The Australian Competition and Consumer Commission has released a Statement of Issues (SoI) outlining competition issues that have arisen to date from the ACCC’s review of the proposed acquisition of Wotif.com Holdings Ltd (ASX: WTF) by Expedia, Inc.
“The ACCC is seeking further information to determine whether the proposed acquisition is likely to substantially lessen competition in the market for the online distribution of Australian accommodation,” ACCC Chairman Rod Sims said.
The proposed acquisition involves two of the three largest online travel agents (OTAs) in Australia, with the other being The Priceline Group (Booking.com and Agoda). The ACCC is exploring whether the removal of Wotif from the Australian market has the potential to increase the rate of commissions charged to hotels and other accommodation providers in Australia.
The ACCC’s preliminary view is that bricks and mortar travel agents are unlikely to be a strong constraint on the operations of OTAs and therefore do not form part of the relevant market.
“Market inquiries have indicated that Wotif is a major source of bookings for Australian accommodation providers and charges a lower commission rate than Expedia,” Mr Sims said.
“Commission rates charged by Expedia and Booking.com in Australia are lower than the rates charged by those companies in other parts of the world. The presence of Wotif may be a contributing factor to this difference. Market participants have expressed concern that the removal of Wotif as an independent competitor will allow Expedia to increase its commission rate.”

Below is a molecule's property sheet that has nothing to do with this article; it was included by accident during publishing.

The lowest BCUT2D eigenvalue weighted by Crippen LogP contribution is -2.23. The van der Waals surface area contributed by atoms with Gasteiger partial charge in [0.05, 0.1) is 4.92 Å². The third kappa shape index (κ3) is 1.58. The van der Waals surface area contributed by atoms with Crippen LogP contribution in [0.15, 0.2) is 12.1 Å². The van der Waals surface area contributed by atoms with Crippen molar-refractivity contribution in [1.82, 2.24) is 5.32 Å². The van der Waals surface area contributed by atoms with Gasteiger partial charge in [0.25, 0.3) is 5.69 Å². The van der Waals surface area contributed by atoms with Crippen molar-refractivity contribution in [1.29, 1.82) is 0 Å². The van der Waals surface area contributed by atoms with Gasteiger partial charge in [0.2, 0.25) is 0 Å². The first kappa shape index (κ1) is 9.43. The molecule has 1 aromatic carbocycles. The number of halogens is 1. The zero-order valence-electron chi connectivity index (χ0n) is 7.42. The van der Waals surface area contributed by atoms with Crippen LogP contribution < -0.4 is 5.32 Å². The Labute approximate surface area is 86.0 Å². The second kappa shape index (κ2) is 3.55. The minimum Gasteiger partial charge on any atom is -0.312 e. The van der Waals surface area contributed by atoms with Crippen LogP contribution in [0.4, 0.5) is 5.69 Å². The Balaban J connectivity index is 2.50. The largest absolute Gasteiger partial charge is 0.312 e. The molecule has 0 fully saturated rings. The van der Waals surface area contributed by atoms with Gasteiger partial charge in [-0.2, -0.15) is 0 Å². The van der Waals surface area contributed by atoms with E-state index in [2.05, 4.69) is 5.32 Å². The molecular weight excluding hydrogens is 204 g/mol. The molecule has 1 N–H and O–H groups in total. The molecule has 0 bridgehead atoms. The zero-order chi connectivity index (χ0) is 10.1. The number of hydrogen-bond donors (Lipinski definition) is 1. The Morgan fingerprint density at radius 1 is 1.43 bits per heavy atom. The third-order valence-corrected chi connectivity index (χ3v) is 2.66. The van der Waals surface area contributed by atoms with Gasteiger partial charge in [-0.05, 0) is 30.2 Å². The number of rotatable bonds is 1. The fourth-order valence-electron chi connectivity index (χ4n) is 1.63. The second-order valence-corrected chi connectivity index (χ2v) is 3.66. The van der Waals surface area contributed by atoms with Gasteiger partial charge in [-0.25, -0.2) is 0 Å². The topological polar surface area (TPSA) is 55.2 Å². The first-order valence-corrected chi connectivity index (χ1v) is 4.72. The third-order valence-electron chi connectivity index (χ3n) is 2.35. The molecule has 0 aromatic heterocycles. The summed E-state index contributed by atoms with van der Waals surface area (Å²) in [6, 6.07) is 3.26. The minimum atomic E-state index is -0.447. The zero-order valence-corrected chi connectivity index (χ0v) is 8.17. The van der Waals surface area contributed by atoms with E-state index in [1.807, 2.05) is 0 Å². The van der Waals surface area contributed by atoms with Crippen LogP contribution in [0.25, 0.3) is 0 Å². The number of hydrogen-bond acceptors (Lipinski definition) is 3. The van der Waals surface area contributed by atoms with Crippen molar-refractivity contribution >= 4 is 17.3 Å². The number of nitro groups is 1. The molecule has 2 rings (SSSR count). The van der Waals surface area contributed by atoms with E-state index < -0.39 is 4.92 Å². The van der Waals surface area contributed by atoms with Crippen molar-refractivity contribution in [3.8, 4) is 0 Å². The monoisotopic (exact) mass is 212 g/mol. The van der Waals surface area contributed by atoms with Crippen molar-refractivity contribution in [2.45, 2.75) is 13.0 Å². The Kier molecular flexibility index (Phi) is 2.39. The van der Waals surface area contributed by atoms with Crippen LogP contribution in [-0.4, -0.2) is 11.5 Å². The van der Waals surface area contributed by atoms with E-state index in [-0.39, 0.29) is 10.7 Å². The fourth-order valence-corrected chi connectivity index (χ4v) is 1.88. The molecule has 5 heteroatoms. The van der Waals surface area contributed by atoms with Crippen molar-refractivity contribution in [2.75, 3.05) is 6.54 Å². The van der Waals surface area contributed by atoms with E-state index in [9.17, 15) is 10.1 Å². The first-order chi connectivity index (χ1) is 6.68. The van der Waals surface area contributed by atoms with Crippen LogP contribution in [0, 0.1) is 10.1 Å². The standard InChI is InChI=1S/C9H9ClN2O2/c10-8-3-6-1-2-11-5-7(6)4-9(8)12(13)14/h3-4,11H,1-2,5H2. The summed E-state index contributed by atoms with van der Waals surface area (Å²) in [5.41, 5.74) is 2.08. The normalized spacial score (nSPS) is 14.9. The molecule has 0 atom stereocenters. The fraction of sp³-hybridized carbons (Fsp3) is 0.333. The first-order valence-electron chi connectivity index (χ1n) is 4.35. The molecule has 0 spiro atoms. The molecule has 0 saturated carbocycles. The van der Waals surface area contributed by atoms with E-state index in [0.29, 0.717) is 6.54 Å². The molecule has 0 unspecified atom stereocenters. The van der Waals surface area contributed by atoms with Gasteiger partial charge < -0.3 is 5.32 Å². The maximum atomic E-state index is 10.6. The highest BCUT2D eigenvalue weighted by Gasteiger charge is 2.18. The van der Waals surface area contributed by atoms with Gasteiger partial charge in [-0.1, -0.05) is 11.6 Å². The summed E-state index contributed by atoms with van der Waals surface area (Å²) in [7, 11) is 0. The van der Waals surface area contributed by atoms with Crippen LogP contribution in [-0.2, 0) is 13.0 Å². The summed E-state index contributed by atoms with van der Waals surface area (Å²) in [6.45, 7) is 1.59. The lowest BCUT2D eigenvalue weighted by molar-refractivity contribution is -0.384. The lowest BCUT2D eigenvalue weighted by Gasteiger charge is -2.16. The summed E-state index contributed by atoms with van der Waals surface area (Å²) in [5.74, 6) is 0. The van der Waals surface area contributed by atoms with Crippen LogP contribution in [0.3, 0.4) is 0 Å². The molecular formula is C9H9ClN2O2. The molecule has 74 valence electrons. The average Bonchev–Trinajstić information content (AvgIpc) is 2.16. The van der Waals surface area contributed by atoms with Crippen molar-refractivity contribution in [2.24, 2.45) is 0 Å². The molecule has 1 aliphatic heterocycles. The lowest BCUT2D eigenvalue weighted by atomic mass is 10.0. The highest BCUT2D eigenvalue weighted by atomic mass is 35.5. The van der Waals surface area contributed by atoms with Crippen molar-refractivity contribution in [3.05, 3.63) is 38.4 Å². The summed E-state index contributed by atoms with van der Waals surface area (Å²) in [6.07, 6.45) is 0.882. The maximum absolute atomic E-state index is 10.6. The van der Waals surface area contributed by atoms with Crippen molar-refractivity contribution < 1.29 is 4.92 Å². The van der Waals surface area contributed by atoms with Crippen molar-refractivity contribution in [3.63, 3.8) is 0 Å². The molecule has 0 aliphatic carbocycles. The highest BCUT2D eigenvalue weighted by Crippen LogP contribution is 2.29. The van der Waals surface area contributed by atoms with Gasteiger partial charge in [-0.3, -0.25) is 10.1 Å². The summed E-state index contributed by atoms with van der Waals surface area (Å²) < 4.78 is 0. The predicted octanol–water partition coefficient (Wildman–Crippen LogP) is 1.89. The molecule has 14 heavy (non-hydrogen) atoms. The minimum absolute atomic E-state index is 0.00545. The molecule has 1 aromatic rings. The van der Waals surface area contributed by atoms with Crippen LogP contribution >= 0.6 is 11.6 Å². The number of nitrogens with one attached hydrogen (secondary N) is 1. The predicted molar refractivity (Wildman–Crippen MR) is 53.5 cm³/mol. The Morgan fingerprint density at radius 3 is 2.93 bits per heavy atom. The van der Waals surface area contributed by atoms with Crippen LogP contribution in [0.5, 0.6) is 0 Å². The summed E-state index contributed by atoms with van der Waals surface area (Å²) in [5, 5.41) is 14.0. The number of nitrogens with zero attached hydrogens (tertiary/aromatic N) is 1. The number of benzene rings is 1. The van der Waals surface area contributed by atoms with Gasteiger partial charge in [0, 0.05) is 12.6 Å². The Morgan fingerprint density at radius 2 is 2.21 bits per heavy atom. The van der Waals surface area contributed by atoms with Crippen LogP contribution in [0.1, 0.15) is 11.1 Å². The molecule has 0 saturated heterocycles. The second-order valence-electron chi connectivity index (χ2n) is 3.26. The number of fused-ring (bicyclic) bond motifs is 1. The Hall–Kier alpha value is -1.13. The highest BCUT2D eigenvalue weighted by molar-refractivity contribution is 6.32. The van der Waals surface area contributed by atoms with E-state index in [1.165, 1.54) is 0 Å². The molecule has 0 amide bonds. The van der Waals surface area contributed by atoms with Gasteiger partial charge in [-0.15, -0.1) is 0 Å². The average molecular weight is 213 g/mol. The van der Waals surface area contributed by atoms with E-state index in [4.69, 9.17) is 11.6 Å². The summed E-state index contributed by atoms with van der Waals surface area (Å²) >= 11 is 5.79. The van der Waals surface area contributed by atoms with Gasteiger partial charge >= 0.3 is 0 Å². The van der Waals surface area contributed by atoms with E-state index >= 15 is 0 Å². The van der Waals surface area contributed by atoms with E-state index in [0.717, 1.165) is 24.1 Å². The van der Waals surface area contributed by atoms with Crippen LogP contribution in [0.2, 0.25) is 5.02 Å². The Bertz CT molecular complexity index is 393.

“Although the recent expansion of Booking.com and some smaller OTAs such as Hooroo might suggest that barriers to entry and expansion are not significant, market participants have identified barriers in the form of the high costs of advertising necessary to capture a critical mass of consumer ‘eyeballs’ and bookings, and sunk costs associated with the development of an online platform,” Mr Sims said.
“The ACCC has, however, also observed significant changes in the way that accommodation is offered to consumers in recent years. A key issue for the ACCC will be whether the dynamic nature of the industry is likely to facilitate the development of new business models and discipline Expedia’s competitive conduct post-acquisition,” Mr Sims said.
The ACCC’s preliminary view is that the proposed acquisition is unlikely to raise competition concerns in relation to the market for the online distribution of air travel and the markets for distribution of other travel products, including holiday packages, car hire and cruises.
The ACCC invites further submissions from the market in response to the SoI by 19 September 2014. As a result, the ACCC’s final decision will be deferred until 2 October 2014.
The Statement of Issues is available on the public register.